There are solutions. Take the idea of long-term renters in the private market establishing a right to buy the home in which they live. How is the policy likely to look to older homeowners? If it was directed at the single homeowner who split a two-storey house in half and rented out one floor of it, many other homeowners would find the idea objectionable.

But imagine if it was targeted at landlords owning a minimum of five properties (there are enough landlords in that position for it to make a difference). When someone is hoarding five homes, why shouldn’t they be forced to allow others to have a chance of owning their own homes, not to seek profit but to simply live there?

Politicians need to be brave enough to explain to voters that the hoarding of properties by commercial landlords doesn’t just hurt young renters but many homeowners too. A Labour party that forges a cross-generational alliance on this basis could reap serious rewards.

Yep, a mindgarglingly stupid man.

Because you’ve just banned pensions and insurance companies from providing developments of rental homes – even, rentals at affordable rents, as quite a number of them are doing.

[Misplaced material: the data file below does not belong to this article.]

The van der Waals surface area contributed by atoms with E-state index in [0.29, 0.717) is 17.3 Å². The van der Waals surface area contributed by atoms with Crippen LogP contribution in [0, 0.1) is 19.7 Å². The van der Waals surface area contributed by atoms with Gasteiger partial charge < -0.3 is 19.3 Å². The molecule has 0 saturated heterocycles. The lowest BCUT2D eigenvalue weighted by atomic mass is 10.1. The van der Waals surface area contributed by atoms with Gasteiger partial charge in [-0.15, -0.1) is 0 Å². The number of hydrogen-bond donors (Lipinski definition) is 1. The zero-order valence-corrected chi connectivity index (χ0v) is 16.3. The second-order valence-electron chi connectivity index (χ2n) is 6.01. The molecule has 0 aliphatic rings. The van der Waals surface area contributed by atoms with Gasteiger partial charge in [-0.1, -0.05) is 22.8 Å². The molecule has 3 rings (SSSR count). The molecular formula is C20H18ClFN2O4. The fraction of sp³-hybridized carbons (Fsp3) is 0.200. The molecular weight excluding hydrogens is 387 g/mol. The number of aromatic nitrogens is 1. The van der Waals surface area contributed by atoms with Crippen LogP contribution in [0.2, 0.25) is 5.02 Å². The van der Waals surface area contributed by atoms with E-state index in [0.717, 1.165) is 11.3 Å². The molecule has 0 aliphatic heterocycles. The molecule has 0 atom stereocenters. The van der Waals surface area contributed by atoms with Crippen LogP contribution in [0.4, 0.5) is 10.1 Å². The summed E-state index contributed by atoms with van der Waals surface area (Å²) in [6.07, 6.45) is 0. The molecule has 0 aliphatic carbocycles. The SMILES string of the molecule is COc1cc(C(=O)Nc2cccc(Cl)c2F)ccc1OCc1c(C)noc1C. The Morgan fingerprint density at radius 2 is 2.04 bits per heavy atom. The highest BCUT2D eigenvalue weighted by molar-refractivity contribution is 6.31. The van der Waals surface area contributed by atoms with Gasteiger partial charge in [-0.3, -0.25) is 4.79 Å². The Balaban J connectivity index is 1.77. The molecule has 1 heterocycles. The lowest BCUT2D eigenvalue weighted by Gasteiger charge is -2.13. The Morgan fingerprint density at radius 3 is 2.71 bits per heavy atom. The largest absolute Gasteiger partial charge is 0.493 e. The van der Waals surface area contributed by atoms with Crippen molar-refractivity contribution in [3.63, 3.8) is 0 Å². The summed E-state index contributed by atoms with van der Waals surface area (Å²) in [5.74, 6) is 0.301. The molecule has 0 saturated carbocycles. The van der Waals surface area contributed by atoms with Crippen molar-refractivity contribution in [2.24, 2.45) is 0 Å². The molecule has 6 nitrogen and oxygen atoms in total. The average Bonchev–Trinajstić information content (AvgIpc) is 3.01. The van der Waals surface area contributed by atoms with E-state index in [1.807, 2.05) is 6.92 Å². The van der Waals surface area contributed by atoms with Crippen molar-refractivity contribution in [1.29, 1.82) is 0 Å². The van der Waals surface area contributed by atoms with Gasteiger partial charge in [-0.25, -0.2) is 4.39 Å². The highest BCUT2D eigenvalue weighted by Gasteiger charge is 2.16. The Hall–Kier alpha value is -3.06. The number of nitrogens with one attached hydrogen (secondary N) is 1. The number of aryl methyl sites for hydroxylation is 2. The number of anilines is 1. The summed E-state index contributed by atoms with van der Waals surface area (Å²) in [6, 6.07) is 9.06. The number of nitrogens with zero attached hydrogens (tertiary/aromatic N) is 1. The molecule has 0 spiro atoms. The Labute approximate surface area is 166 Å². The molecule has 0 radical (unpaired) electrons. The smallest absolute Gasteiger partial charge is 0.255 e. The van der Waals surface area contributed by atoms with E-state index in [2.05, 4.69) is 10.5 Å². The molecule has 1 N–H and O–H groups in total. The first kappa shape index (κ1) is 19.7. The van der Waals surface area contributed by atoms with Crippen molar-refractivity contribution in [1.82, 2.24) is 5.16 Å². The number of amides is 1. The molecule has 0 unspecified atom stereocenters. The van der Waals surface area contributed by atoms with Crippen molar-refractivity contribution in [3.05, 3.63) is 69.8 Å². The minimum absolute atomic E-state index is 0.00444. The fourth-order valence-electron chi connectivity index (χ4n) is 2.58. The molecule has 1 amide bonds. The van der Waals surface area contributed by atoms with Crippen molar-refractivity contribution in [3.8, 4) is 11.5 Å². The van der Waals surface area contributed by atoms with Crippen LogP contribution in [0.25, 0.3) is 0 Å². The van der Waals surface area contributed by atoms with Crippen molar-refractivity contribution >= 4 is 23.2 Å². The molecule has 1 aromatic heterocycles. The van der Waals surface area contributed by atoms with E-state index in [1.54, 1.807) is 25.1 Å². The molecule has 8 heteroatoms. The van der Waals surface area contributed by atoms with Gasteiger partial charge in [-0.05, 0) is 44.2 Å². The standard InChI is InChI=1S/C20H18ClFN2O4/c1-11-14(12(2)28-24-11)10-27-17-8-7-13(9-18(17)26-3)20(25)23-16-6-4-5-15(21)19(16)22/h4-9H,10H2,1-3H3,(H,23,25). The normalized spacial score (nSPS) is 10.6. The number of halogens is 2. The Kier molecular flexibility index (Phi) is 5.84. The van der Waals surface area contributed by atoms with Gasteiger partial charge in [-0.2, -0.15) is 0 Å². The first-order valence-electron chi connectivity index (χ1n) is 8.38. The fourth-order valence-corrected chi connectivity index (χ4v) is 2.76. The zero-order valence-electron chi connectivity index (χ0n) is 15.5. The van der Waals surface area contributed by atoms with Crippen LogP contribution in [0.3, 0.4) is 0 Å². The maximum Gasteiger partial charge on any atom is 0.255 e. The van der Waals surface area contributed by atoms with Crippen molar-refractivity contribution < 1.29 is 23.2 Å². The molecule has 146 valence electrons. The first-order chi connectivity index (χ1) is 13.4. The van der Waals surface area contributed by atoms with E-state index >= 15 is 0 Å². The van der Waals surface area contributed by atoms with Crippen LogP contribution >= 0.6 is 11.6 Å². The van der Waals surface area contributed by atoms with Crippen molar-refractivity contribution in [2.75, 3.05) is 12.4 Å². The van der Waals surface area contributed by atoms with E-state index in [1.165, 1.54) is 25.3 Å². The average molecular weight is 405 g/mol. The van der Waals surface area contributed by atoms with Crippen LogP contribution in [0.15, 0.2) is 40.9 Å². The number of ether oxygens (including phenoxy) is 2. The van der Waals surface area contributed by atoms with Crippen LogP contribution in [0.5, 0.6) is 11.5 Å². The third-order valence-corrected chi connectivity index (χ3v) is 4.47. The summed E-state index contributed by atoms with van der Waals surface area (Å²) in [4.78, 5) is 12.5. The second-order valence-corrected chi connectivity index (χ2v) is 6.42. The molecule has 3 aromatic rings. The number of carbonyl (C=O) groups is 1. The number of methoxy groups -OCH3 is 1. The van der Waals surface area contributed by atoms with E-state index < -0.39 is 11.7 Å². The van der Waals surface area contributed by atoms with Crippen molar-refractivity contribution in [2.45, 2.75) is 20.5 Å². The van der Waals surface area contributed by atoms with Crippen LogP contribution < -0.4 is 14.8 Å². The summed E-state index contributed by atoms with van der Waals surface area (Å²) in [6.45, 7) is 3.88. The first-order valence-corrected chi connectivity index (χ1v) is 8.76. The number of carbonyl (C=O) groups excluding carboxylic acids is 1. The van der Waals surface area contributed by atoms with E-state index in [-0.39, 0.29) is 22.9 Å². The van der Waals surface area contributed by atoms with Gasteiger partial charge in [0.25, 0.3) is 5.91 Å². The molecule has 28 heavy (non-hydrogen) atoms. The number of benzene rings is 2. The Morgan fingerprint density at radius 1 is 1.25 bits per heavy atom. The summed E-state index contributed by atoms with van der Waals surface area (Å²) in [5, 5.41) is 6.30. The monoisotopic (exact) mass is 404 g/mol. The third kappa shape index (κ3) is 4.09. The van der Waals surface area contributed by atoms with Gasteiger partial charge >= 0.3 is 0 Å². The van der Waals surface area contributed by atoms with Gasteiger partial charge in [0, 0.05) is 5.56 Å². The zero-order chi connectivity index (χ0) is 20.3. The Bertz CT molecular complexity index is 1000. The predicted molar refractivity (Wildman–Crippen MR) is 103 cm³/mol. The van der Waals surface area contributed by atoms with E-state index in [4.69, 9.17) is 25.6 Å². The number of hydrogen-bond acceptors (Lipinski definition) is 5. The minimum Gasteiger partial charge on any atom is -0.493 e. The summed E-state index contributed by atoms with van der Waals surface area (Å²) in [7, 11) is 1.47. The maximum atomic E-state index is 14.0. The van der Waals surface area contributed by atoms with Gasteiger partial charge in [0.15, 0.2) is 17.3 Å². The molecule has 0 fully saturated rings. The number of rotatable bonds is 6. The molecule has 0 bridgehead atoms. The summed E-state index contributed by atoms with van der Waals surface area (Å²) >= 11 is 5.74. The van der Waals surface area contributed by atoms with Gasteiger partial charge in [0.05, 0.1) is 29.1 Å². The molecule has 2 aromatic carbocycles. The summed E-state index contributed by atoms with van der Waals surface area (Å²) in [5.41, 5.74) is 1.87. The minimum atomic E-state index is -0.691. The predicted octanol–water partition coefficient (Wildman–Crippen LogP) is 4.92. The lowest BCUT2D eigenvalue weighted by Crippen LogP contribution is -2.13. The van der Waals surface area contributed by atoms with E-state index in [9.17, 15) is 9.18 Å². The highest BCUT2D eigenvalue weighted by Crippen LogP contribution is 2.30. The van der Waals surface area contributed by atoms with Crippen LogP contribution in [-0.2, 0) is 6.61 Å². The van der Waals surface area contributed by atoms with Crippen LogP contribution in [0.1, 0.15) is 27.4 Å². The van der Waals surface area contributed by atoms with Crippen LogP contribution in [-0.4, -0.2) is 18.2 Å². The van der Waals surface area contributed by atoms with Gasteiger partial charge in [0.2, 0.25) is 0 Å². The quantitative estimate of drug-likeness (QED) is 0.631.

In fact, taken as it is, this proposal bans housing associations……

The louder he talked of his honour

A car leasing firm is being investigated by fraud officers after it went bust owing £26m to hundreds of savers lured in with the offer of returns as high as 11pc.

Raedex Consortium – whose boss Reginald Larry-Cole has written a book on ethical capitalism – is facing inquiries from the Serious Fraud Office (SFO) following its collapse last month.

The faster we counted the spoons.

Now here’s an entrepreneur

The family’s only concession to entrepreneurialism was opening a kiosk on the promenade each summer to sell the lozenges to holidaymakers from Lancastrian mill towns who were staying in the boarding houses of nearby Blackpool and made a day trip on the tram to Fleetwood. Many suffered from respiratory problems as a result of unhealthy working conditions in the mills. On their return they would write to Lofthouse of Fleetwood to ask where they could buy the lozenges locally.

One day in 1963 Doreen picked up a pile of these letters and suggested to no little bemusement that she make a tour of Lancashire’s mill towns in her battered MG and visit every local chemist to show them the letters as proof that the product would soon disappear from their shelves. “They thought I was a little crazy,” she recalled.